Ricœur lectured and wrote for over twenty years on negation (‘Do I understand something better if I know what it is not, and what is not-ness?') and never published his extensive writings on this subject. Ricœur concluded that there are multiple forms of negation; it can, for example, be the other person (Plato), the not knowable nature of our world (Kant), the included opposite (Hegel), apophatic spirituality (Plotinus on not being able to know God) and existential nothingness (Sartre). Ricœur, working (...) on Kant, Hegel and Sartre, decided that all these forms of negation are incompatible and also fatally flawed because they fail to resolve false binaries of negative: positive. Alison Scott-Baumann demonstrates how Ricœur subsequently incorporated negation into his linguistic turn, using dialectics, metaphor, narrative, parable and translation in order to show how negation is in us, not outside us: language both creates and clarifies false binaries. He bestows upon negation a strong and central role in the human condition, and its inevitability is reflected in his writings, if we look carefully. Ricœur and the Negation of Happiness draws on Ricœur's published works, previously unavailable archival material and many other sources. Alison Scott-Baumann argues that thinking positively is necessary but not sufficient for aspiring to happiness - what is also required is affirmation of negative impulses: we know we are split by contradictions and still try to overcome them. She also demonstrates the urgency of analysing current socio-cultural debates about wellbeing, education and equality, which rest insecurely upon our loose use of the negative as a category mistake. (shrink)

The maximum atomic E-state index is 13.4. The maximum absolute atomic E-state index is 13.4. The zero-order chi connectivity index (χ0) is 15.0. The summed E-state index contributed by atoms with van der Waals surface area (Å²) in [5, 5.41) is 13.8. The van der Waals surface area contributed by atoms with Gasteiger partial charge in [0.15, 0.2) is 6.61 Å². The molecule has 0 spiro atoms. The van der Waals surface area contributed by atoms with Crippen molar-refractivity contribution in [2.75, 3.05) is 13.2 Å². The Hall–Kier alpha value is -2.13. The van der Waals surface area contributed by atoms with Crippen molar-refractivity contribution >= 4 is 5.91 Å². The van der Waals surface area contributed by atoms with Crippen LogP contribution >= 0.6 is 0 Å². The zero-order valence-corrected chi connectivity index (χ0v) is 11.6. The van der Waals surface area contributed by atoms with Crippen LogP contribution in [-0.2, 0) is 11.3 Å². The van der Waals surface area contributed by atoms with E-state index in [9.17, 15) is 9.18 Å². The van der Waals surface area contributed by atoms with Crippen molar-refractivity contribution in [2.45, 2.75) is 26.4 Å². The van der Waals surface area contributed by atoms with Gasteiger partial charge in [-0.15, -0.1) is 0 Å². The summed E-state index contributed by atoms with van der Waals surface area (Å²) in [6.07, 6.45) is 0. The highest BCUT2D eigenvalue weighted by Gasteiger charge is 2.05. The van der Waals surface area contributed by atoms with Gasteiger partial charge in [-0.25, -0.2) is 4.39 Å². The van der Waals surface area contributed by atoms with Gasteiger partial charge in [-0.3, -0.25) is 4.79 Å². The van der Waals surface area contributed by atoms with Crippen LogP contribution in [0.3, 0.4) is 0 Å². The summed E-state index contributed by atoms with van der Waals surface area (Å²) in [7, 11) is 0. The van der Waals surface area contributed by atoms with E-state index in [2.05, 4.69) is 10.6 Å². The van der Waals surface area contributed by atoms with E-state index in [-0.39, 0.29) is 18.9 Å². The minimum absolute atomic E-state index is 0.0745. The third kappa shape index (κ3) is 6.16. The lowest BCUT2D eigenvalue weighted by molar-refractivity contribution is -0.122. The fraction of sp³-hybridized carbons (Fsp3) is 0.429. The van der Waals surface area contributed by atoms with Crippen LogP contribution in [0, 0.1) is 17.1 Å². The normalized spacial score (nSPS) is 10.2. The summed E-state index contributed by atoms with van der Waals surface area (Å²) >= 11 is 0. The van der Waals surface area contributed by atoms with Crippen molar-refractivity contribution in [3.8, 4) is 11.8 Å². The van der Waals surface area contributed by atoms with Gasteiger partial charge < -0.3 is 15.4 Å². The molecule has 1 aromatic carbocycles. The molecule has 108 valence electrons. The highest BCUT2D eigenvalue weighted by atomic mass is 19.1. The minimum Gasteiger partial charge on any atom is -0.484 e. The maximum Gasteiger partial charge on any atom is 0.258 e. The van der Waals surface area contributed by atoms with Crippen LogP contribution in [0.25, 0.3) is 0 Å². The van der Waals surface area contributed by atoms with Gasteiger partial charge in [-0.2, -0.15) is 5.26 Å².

We distinguish between citizens of a state and strangers in a categorical way that seems clear and has the force of law behind it. In fact nationality is a highly contested phenomenon and one that is desired by many who are considered to be aliens or strangers. They range from guest-workers, to immigrants, to asylum seekers and they are often viewed with deep suspicion, even fear. The Kantian injunction to be hospitable to others is not being heeded, but should be (...) the major consideration in any new legislation. It may now be necessary to consider a new law of asylum, as many Western states seek to bar such people from entry even if they are fleeing persecution. Moreover, we will only be able to resolve this persecutory, exclusionist tendency if we develop a strong, secure sense of self. (shrink)
Ricoeur placed a great deal of importance upon text and the interpretation of text. Bell accepts this by virtue of his extended analysis of the story of Babel, and I hope to offer ways of extending and developing Bell’s arguments to incorporate the ethical demands that Ricoeur placed upon text, upon our interpretation of text and upon action as a form of readable text. This will not include a commentary on discourse analysis, which I am not qualified to give. Ricoeur (...) differed from the structuralist tradition in that he saw the relationship between language and life as taking a dialectical form: debate that presumes the possibility of altering one’s position by grappling with different views, and often taking inspiration from Hegelian dialectics, with their contrasting polarized views and the eventual attempt at affirmative common ground. The term λoƔoσ was first used in a philosophical way by Heraclitus to give us the principle of order and knowledge, and yet for Heraclitus the world was dominated by conflict and change. Ricoeur studied this tension within logos between order and disorder, partly by his writing about language and his work on signs and symbols, partly through metaphor and narrative and also through his insights on translation. For him, all these are facets of the need for both Explaining and Understanding as forms of interpretation of language, ethics and action. Ricoeur’s work on logos provides us with an approach that asks whether ethics controls language or vice versa or both and how this fits in with structuralism and later movements. For Ricoeur, signs are not the centres of our perceptual experience. At the heart of our perception are our motivations and our actions, for which we must take responsibility in a sort of provisional affirmation that we will keep trying. In so doing we must doubt our own motives just as much as those of others, and see action as a form of readable text. (shrink)